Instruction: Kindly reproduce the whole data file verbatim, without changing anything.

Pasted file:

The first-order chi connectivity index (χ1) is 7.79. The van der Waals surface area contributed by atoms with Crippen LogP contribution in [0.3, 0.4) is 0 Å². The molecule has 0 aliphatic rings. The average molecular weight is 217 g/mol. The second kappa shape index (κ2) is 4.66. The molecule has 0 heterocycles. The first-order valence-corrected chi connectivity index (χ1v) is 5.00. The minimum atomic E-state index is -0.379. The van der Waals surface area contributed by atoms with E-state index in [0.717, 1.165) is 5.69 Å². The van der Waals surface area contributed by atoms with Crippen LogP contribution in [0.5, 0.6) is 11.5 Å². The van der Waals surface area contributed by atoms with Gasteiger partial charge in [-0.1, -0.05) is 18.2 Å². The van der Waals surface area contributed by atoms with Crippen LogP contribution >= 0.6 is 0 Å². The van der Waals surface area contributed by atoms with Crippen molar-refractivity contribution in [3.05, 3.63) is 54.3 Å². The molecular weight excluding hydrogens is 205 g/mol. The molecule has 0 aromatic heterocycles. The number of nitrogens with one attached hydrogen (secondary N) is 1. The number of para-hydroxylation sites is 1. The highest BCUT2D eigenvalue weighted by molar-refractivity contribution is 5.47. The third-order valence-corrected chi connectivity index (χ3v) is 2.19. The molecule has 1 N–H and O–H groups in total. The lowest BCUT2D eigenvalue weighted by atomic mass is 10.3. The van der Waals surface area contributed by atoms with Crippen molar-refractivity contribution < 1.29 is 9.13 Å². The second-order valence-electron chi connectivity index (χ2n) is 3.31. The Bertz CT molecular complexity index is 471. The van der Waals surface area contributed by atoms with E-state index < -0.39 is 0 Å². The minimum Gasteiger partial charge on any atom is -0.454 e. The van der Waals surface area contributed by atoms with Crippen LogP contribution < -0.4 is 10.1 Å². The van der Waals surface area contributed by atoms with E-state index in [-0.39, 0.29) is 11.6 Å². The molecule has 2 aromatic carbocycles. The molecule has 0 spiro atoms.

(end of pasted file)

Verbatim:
The first-order chi connectivity index (χ1) is 7.79. The van der Waals surface area contributed by atoms with Crippen LogP contribution in [0.3, 0.4) is 0 Å². The molecule has 0 aliphatic rings. The average molecular weight is 217 g/mol. The second kappa shape index (κ2) is 4.66. The molecule has 0 heterocycles. The first-order valence-corrected chi connectivity index (χ1v) is 5.00. The minimum atomic E-state index is -0.379. The van der Waals surface area contributed by atoms with E-state index in [0.717, 1.165) is 5.69 Å². The van der Waals surface area contributed by atoms with Crippen LogP contribution in [0.5, 0.6) is 11.5 Å². The van der Waals surface area contributed by atoms with Gasteiger partial charge in [-0.1, -0.05) is 18.2 Å². The van der Waals surface area contributed by atoms with Crippen LogP contribution >= 0.6 is 0 Å². The van der Waals surface area contributed by atoms with Crippen molar-refractivity contribution in [3.05, 3.63) is 54.3 Å². The molecular weight excluding hydrogens is 205 g/mol. The molecule has 0 aromatic heterocycles. The number of nitrogens with one attached hydrogen (secondary N) is 1. The number of para-hydroxylation sites is 1. The highest BCUT2D eigenvalue weighted by molar-refractivity contribution is 5.47. The third-order valence-corrected chi connectivity index (χ3v) is 2.19. The molecule has 1 N–H and O–H groups in total. The lowest BCUT2D eigenvalue weighted by atomic mass is 10.3. The van der Waals surface area contributed by atoms with Crippen molar-refractivity contribution < 1.29 is 9.13 Å². The second-order valence-electron chi connectivity index (χ2n) is 3.31. The Bertz CT molecular complexity index is 471. The van der Waals surface area contributed by atoms with E-state index < -0.39 is 0 Å². The minimum Gasteiger partial charge on any atom is -0.454 e. The van der Waals surface area contributed by atoms with Crippen LogP contribution < -0.4 is 10.1 Å². The van der Waals surface area contributed by atoms with E-state index in [-0.39, 0.29) is 11.6 Å². The molecule has 2 aromatic carbocycles. The molecule has 0 spiro atoms.